PITTSFIELD -- Mayor Daniel L. Bianchi has vowed a separate review of whether the city's police and fire chiefs should remain civil service jobs.
Bianchi said Thursday night he's willing to establish a different panel to deal with controversial, complex issue, thus removing it from debate within the arena of the Pittsfield Charter Review Study Committee.
The mayor's proposal was welcomed by the committee, fearing the matter was starting to hold up the rest of its review, which was expected to wrap up in less than two months.
"We need to move on," said committee member Peter Marchetti. "Let's not be the guinea pigs for the future of civil service."
Civil service isn't mentioned in the current city charter, which only requires the mayor appoint the police and fire chiefs, subject to City Council approval.
Meanwhile Michael J. Wynn, and Robert Czerwinski, the city's acting police and fire chiefs respectively, both told the committee they support -- along with the police officer and firefighter unions -- keeping the positions as mayoral appointments through civil service.
"Personally, based on available information, both should remain in civil service," Wynn said. "This system as it is, if properly managed, can work."
The mayor's promise and the chiefs' remarks followed the committee's two-hour meeting dominated by discussion and debate on the merits of filling the public safety positions from the civil service list.
The civil service
The council last fall charged the committee with the task of thoroughly reviewing the charter, Pittsfield's governing document, which has been virtually unchanged for nearly 80 years.
Bianchi's plan to independently review how the mayor selects the two chiefs comes two weeks after city firefighters announced a plan to force the mayor to pick a permanent fire chief from civil service.
Pittsfield Firefighter's Local 2647 said it was mounting legal action that could require Bianchi to pick a permanent fire chief from among the top three candidates who passed the civil service exam almost a year ago, according to the union president, Tim Bartini. The test was administered shortly after Bianchi took office Jan. 2, 2012.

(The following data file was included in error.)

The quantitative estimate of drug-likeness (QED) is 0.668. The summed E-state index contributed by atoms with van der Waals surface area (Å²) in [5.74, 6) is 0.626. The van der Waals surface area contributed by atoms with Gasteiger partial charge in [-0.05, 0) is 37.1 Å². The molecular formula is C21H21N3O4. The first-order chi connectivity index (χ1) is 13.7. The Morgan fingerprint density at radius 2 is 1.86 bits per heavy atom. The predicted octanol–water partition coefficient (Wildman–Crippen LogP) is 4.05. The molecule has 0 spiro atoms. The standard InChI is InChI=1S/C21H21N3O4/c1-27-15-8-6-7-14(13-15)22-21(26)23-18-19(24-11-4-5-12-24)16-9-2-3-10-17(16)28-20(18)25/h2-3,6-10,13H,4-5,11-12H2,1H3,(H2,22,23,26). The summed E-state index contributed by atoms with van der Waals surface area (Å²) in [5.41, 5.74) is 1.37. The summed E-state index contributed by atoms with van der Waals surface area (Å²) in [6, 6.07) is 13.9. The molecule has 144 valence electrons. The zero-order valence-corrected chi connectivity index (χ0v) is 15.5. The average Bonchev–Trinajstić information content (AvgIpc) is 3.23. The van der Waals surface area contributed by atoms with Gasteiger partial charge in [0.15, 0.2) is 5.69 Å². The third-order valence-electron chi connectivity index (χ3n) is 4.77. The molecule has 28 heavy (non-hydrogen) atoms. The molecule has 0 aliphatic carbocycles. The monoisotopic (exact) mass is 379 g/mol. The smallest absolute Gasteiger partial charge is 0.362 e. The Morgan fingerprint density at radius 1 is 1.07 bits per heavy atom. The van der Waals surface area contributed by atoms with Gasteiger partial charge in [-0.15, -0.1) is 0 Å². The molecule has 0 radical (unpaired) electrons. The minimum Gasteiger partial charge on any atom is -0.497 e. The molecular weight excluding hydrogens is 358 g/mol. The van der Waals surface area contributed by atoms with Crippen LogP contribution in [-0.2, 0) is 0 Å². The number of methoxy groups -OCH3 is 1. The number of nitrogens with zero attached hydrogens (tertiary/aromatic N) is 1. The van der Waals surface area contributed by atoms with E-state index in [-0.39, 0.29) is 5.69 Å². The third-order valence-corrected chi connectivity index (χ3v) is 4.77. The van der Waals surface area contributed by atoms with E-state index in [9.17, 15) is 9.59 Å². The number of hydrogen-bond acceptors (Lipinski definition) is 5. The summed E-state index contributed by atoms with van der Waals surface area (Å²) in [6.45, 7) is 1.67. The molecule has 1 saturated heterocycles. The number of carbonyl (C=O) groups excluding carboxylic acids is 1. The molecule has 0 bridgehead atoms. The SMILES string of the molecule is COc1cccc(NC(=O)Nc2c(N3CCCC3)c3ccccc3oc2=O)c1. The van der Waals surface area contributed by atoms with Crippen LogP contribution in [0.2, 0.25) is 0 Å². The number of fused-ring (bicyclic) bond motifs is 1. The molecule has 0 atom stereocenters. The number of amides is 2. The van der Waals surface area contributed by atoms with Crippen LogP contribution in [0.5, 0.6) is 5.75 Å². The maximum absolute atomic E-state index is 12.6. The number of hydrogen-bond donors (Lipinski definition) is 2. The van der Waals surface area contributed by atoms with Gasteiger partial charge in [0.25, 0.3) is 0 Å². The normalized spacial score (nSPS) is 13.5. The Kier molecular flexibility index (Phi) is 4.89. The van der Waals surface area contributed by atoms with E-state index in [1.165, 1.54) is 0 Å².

Czerwinski and two city deputy fire chiefs, Keith Phillips and Bruce Kilmer, are on the list that Bianchi, so far, has chosen to ignore.
"It doesn't have to be the top candidate, but the best qualified person for the community," Czerwinski said.
Czerwinski is the third mayoral appointment to serve as an acting fire chief in the last 10 years -- two of them by former Mayor James M. Ruberto -- in order to bypass civil service.
Ruberto, Bianchi's predecessor, also appointed Wynn as the current acting police chief, over the objections of the city's police officers union.
Two weeks ago, Bianchi called civil service "limiting and archaic," but Thursday night agreed its worth a second look in determining candidates for the chiefs' positions.
"Maybe it can be improved," he said.
Meanwhile, Bianchi doesn't have an active list of civil service candidates from which to pick a permanent police chief, as the list has expired, according to city officials.
The Police Department would like to see a new list developed -- and used -- to ensure the next police chief is chosen without fear of political reprisal from the sitting mayor.
"I have had to make arrests of people with political connections," said Lt. Jeff Bradford. "I need to know I can freely do my job."
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